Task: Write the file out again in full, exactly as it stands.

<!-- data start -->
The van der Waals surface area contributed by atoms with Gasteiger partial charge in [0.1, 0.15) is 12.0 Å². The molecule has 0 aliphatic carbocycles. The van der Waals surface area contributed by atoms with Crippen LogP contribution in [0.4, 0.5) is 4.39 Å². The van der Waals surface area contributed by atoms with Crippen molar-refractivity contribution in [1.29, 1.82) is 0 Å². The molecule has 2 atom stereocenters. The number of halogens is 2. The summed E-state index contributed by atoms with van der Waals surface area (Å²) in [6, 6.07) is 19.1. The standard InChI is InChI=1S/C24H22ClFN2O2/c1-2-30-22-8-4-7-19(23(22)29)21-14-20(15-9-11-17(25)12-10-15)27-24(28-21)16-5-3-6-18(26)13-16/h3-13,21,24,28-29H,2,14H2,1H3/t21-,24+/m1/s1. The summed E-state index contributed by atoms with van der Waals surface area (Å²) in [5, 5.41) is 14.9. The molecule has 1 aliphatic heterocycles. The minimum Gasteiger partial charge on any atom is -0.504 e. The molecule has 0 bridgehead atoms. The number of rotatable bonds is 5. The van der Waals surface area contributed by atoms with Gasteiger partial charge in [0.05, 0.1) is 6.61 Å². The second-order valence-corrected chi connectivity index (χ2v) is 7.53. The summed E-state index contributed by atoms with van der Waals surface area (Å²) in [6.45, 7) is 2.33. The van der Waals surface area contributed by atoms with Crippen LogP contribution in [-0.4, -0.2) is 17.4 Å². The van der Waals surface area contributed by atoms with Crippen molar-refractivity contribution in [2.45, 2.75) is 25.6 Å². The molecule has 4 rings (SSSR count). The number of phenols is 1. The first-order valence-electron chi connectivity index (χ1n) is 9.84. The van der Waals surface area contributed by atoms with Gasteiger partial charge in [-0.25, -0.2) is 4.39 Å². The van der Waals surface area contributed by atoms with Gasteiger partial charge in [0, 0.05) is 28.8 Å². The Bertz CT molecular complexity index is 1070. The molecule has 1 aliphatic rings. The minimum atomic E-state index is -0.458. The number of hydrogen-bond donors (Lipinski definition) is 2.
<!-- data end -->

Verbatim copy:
The van der Waals surface area contributed by atoms with Gasteiger partial charge in [0.1, 0.15) is 12.0 Å². The molecule has 0 aliphatic carbocycles. The van der Waals surface area contributed by atoms with Crippen LogP contribution in [0.4, 0.5) is 4.39 Å². The van der Waals surface area contributed by atoms with Crippen molar-refractivity contribution in [1.29, 1.82) is 0 Å². The molecule has 2 atom stereocenters. The number of halogens is 2. The summed E-state index contributed by atoms with van der Waals surface area (Å²) in [6, 6.07) is 19.1. The standard InChI is InChI=1S/C24H22ClFN2O2/c1-2-30-22-8-4-7-19(23(22)29)21-14-20(15-9-11-17(25)12-10-15)27-24(28-21)16-5-3-6-18(26)13-16/h3-13,21,24,28-29H,2,14H2,1H3/t21-,24+/m1/s1. The summed E-state index contributed by atoms with van der Waals surface area (Å²) in [5, 5.41) is 14.9. The molecule has 1 aliphatic heterocycles. The minimum Gasteiger partial charge on any atom is -0.504 e. The molecule has 0 bridgehead atoms. The number of rotatable bonds is 5. The van der Waals surface area contributed by atoms with Gasteiger partial charge in [0.05, 0.1) is 6.61 Å². The second-order valence-corrected chi connectivity index (χ2v) is 7.53. The summed E-state index contributed by atoms with van der Waals surface area (Å²) in [6.45, 7) is 2.33. The van der Waals surface area contributed by atoms with Crippen LogP contribution in [-0.4, -0.2) is 17.4 Å². The van der Waals surface area contributed by atoms with Crippen molar-refractivity contribution in [2.45, 2.75) is 25.6 Å². The molecule has 4 rings (SSSR count). The number of phenols is 1. The first-order valence-electron chi connectivity index (χ1n) is 9.84. The van der Waals surface area contributed by atoms with Gasteiger partial charge in [-0.25, -0.2) is 4.39 Å². The van der Waals surface area contributed by atoms with Gasteiger partial charge in [0, 0.05) is 28.8 Å². The Bertz CT molecular complexity index is 1070. The molecule has 1 aliphatic rings. The minimum atomic E-state index is -0.458. The number of hydrogen-bond donors (Lipinski definition) is 2.